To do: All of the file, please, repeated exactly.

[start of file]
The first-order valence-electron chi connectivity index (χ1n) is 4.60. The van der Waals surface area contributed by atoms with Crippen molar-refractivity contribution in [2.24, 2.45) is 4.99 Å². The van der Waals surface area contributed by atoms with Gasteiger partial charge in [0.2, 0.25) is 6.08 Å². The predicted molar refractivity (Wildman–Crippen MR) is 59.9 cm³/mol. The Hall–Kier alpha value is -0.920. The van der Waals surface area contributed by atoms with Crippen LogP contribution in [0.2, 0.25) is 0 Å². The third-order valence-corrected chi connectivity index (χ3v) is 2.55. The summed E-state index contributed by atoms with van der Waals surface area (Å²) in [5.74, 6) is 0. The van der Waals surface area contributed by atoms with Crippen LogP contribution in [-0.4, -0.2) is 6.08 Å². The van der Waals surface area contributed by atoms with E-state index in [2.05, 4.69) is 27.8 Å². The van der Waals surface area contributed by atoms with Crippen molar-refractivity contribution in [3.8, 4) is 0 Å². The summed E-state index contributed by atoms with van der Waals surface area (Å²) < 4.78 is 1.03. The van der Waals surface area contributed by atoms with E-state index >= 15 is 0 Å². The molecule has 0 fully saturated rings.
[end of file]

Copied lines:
The first-order valence-electron chi connectivity index (χ1n) is 4.60. The van der Waals surface area contributed by atoms with Crippen molar-refractivity contribution in [2.24, 2.45) is 4.99 Å². The van der Waals surface area contributed by atoms with Gasteiger partial charge in [0.2, 0.25) is 6.08 Å². The predicted molar refractivity (Wildman–Crippen MR) is 59.9 cm³/mol. The Hall–Kier alpha value is -0.920. The van der Waals surface area contributed by atoms with Crippen LogP contribution in [0.2, 0.25) is 0 Å². The third-order valence-corrected chi connectivity index (χ3v) is 2.55. The summed E-state index contributed by atoms with van der Waals surface area (Å²) in [5.74, 6) is 0. The van der Waals surface area contributed by atoms with Crippen LogP contribution in [-0.4, -0.2) is 6.08 Å². The van der Waals surface area contributed by atoms with E-state index in [2.05, 4.69) is 27.8 Å². The van der Waals surface area contributed by atoms with Crippen molar-refractivity contribution in [3.8, 4) is 0 Å². The summed E-state index contributed by atoms with van der Waals surface area (Å²) < 4.78 is 1.03. The van der Waals surface area contributed by atoms with E-state index >= 15 is 0 Å². The molecule has 0 fully saturated rings.